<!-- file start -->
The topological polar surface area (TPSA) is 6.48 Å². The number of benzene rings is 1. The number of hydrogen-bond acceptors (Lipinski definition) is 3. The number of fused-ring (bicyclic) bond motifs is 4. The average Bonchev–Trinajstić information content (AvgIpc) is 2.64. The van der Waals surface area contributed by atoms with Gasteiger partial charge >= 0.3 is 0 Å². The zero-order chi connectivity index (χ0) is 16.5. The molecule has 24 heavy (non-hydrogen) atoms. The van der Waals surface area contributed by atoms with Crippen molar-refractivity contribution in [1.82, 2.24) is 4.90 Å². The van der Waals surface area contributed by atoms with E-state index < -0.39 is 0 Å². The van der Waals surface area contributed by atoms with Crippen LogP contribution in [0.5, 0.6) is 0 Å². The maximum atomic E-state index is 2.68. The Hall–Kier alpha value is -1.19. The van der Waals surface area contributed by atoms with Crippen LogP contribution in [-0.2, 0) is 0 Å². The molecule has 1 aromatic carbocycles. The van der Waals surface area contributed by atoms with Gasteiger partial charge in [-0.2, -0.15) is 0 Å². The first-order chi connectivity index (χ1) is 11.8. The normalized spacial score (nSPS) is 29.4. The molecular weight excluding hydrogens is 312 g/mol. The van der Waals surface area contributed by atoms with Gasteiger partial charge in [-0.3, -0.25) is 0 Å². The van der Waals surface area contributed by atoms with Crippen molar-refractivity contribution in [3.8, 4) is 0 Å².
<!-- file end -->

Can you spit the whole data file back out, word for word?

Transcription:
The topological polar surface area (TPSA) is 6.48 Å². The number of benzene rings is 1. The number of hydrogen-bond acceptors (Lipinski definition) is 3. The number of fused-ring (bicyclic) bond motifs is 4. The average Bonchev–Trinajstić information content (AvgIpc) is 2.64. The van der Waals surface area contributed by atoms with Gasteiger partial charge >= 0.3 is 0 Å². The zero-order chi connectivity index (χ0) is 16.5. The molecule has 24 heavy (non-hydrogen) atoms. The van der Waals surface area contributed by atoms with Crippen molar-refractivity contribution in [1.82, 2.24) is 4.90 Å². The van der Waals surface area contributed by atoms with E-state index < -0.39 is 0 Å². The van der Waals surface area contributed by atoms with Crippen LogP contribution in [0.5, 0.6) is 0 Å². The maximum atomic E-state index is 2.68. The Hall–Kier alpha value is -1.19. The van der Waals surface area contributed by atoms with Crippen LogP contribution in [-0.2, 0) is 0 Å². The molecule has 1 aromatic carbocycles. The van der Waals surface area contributed by atoms with Gasteiger partial charge in [-0.2, -0.15) is 0 Å². The first-order chi connectivity index (χ1) is 11.8. The normalized spacial score (nSPS) is 29.4. The molecular weight excluding hydrogens is 312 g/mol. The van der Waals surface area contributed by atoms with Gasteiger partial charge in [-0.3, -0.25) is 0 Å². The van der Waals surface area contributed by atoms with Crippen molar-refractivity contribution in [3.8, 4) is 0 Å².